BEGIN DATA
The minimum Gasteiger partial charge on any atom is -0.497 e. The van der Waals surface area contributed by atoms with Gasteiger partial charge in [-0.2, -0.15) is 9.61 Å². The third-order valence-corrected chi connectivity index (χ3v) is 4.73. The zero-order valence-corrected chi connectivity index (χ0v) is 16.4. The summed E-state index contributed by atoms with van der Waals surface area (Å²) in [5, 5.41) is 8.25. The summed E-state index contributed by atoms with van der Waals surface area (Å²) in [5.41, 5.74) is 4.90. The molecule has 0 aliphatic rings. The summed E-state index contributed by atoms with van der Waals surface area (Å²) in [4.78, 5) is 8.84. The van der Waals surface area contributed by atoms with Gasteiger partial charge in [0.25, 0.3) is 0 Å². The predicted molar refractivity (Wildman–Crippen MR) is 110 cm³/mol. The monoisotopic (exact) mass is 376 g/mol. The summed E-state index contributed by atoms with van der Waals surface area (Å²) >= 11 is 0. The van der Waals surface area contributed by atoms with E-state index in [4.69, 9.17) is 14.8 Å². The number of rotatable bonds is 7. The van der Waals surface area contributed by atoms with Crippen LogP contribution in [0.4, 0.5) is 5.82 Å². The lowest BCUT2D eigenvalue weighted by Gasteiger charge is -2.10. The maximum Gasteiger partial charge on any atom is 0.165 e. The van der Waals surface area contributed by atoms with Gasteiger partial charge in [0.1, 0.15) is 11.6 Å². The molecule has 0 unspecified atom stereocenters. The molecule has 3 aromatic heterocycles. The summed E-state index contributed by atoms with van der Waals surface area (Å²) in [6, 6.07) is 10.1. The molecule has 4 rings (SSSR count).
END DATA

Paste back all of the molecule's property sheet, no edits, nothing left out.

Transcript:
The minimum Gasteiger partial charge on any atom is -0.497 e. The van der Waals surface area contributed by atoms with Gasteiger partial charge in [-0.2, -0.15) is 9.61 Å². The third-order valence-corrected chi connectivity index (χ3v) is 4.73. The zero-order valence-corrected chi connectivity index (χ0v) is 16.4. The summed E-state index contributed by atoms with van der Waals surface area (Å²) in [5, 5.41) is 8.25. The summed E-state index contributed by atoms with van der Waals surface area (Å²) in [5.41, 5.74) is 4.90. The molecule has 0 aliphatic rings. The summed E-state index contributed by atoms with van der Waals surface area (Å²) in [4.78, 5) is 8.84. The van der Waals surface area contributed by atoms with Gasteiger partial charge in [0.25, 0.3) is 0 Å². The predicted molar refractivity (Wildman–Crippen MR) is 110 cm³/mol. The monoisotopic (exact) mass is 376 g/mol. The summed E-state index contributed by atoms with van der Waals surface area (Å²) >= 11 is 0. The van der Waals surface area contributed by atoms with E-state index in [4.69, 9.17) is 14.8 Å². The number of rotatable bonds is 7. The van der Waals surface area contributed by atoms with Crippen LogP contribution in [0.4, 0.5) is 5.82 Å². The lowest BCUT2D eigenvalue weighted by Gasteiger charge is -2.10. The maximum Gasteiger partial charge on any atom is 0.165 e. The van der Waals surface area contributed by atoms with Gasteiger partial charge in [0.1, 0.15) is 11.6 Å². The molecule has 0 unspecified atom stereocenters. The molecule has 3 aromatic heterocycles. The summed E-state index contributed by atoms with van der Waals surface area (Å²) in [6, 6.07) is 10.1. The molecule has 4 rings (SSSR count).